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Of Worship, Joni Mitchell, and Time: Pondering How to Face the New Year as a Christ-follower.


My 20-something daughter discovered the distinctive voice and writing of legendary Canadian folk artist Joni Mitchell recently. I had talked to her about a song I remembered from my childhood, about a young boy who grows up without seeing all of his dreams fulfilled (The Circle Game). I always found the song had a lot of pathos. Even as a youngster, the song filled my heart with strong emotions of loss and sadness.


I shared the song with her earlier in the year when I re-discovered it online, and the song brought back similar emotions. I can be really nostalgic, I guess, but it brought me back to my lost love of that song.


But here in the twilight of the New Year's celebrations, she had the song playing in our house on a playlist. I started singing along, only to choke up like many times before at the sadness of the young lad in the song. But I checked myself in the aftermath. Why would I tear up?


Well, I do feel bad for that young lad. Yes, it's sad if dreams don't come true. But isn't that life for most of us? We tend to tell our young ones that they can accomplish anything they can dream up if they just work hard enough. I think Joni Mitchell has more insight than we know. I think she paints a picture of most of us in that song.


But here's why I need to check myself as a worshiper of Christ. The New Year celebrations are a time to reflect, but also to look ahead. Time can be a tyrant, driving us moment by moment to the terrifying conclusion of our lives, and perish the thought we don't check off our entire bucket list!! But think about those who's memory history remembers fondly. It's not those who have ticked all of their boxes. It's always those who gave of themselves sacrificially. Like Christ did. Psalm 139:16 tells us that God is the author of all time, and has numbered our very days. Moreover, he chose us before time even began to be his workmanship, created for Good works in Christ, (Ephesians 2:10). So that means that if we align our dreams with the purposes of God that he created us for, then there is no need for sadness. Just a realignment of our dreams.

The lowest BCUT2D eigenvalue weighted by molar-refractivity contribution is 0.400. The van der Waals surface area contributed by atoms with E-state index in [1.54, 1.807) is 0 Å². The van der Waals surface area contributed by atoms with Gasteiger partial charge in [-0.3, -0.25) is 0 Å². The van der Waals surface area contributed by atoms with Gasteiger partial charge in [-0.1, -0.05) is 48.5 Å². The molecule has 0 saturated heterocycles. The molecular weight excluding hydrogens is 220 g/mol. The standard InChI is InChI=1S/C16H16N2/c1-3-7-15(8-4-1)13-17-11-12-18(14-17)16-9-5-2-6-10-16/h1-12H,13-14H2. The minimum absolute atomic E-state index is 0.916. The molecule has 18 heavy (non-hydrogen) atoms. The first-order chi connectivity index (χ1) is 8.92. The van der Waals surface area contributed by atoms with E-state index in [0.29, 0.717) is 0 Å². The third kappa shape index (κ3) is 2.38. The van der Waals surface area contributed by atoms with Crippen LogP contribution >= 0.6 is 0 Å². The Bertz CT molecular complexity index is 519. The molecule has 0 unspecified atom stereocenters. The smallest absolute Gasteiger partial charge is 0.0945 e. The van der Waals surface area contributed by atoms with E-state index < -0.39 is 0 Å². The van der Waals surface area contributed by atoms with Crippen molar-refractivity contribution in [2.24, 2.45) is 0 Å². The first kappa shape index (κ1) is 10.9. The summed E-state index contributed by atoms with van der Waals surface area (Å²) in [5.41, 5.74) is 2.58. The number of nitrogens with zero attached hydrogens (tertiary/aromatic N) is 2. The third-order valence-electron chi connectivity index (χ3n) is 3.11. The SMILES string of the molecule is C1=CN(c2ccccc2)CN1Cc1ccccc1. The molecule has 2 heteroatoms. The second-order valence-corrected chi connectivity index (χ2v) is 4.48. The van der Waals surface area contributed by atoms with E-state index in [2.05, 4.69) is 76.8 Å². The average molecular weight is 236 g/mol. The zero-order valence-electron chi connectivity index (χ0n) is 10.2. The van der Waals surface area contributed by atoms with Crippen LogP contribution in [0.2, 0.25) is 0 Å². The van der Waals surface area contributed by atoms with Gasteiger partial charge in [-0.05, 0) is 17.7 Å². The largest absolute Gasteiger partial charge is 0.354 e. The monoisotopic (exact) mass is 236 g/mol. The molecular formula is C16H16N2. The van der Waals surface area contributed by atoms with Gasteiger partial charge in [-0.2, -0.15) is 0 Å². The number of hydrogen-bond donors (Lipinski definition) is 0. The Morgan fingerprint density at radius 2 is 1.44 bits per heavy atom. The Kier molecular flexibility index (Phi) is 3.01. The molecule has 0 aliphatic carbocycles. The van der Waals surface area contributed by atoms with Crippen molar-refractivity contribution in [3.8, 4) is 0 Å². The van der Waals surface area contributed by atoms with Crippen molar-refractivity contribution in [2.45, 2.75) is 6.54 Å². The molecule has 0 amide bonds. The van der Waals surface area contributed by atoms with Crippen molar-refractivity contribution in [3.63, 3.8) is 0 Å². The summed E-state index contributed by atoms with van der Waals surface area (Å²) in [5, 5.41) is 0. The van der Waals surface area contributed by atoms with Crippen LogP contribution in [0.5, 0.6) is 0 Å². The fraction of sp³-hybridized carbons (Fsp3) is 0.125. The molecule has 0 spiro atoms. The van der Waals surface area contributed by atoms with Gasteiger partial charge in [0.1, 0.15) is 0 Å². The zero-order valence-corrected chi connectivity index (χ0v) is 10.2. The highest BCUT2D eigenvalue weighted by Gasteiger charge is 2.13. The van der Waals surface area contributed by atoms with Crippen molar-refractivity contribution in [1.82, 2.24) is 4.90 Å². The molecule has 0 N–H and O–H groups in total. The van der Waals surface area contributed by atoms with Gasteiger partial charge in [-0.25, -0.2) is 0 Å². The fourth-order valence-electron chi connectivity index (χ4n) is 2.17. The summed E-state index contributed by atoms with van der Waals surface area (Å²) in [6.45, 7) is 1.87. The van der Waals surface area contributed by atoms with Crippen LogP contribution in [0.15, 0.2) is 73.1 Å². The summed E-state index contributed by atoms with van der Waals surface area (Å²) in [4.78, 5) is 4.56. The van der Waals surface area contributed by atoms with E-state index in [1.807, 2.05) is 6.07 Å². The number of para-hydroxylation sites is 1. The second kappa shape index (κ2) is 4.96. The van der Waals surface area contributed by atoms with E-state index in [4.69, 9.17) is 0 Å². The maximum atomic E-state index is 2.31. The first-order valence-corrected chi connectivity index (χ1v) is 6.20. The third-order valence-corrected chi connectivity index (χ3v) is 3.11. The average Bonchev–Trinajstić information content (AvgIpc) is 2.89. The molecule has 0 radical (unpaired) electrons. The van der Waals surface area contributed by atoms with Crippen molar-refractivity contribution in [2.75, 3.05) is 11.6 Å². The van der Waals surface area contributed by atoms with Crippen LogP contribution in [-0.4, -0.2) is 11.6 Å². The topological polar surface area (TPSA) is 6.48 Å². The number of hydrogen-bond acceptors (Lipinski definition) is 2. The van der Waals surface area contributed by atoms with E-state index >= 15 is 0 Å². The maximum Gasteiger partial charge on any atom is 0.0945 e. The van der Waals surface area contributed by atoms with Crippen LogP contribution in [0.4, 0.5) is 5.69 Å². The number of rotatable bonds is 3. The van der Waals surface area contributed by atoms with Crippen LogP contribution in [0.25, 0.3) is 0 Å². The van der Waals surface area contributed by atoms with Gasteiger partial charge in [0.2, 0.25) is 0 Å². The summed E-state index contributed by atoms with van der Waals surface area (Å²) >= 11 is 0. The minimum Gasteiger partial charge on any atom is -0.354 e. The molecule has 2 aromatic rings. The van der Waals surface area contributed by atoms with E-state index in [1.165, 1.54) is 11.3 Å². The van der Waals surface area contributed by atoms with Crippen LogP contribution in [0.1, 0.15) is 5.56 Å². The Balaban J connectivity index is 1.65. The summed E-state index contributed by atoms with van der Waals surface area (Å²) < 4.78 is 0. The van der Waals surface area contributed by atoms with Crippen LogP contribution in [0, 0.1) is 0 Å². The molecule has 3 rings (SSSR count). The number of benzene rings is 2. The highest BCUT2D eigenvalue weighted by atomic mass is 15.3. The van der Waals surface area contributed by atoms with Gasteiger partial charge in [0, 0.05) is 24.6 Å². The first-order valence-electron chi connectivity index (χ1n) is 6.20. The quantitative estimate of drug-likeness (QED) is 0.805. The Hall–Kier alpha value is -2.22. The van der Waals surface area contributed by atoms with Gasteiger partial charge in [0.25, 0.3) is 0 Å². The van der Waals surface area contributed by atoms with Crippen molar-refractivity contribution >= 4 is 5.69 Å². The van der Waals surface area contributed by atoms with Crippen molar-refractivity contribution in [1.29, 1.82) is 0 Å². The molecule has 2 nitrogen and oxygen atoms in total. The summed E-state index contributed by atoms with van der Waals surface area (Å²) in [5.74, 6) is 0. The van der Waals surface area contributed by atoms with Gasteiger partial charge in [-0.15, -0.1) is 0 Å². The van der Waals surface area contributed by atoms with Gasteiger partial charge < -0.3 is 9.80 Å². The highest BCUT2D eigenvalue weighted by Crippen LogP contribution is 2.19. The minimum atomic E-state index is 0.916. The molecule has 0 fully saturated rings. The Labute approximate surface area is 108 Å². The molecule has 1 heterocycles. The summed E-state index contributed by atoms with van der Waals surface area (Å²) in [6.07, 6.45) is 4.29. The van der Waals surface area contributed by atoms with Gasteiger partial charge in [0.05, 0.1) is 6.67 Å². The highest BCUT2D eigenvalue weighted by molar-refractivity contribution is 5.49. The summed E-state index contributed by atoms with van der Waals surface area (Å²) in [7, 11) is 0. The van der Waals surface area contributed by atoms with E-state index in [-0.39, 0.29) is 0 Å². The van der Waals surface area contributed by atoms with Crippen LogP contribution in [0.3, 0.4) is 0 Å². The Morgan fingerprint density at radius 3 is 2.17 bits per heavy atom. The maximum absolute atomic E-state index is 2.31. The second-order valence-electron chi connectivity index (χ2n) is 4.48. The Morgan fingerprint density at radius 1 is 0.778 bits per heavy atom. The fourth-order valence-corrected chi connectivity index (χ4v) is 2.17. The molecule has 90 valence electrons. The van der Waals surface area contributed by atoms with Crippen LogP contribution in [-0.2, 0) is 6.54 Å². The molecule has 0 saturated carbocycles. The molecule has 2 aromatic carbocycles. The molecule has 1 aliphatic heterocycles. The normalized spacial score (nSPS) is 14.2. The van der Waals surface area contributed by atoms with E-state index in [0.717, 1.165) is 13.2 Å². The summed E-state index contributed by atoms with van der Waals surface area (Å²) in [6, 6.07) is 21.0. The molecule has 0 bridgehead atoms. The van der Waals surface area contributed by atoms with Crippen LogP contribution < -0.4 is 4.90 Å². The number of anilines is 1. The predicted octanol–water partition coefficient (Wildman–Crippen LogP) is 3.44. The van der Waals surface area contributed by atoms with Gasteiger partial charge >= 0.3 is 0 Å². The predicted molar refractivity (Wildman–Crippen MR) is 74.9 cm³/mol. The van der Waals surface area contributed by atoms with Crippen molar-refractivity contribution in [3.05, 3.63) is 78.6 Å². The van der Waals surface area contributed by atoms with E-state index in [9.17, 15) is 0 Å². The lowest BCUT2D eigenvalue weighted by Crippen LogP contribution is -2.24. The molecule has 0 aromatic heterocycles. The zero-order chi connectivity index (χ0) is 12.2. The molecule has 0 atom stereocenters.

The word used for worship in Romans 12:1 is a Greek word (latreia) that represents a life laid down for God's Kingdom and its purposes. Maybe my childhood dreams "have lost some grandeur coming true"*, as Joni wrote, but I will walk into this new year with a heart of trust that what we will walk through, good or bad, was by God's good design. So, here's to swapping my sadness for his sovereignty. I think it's a pretty good exchange!


Happy New Year!

* - The Circle Game, Joni Mitchell, © 1967 Crazy Crow Music.

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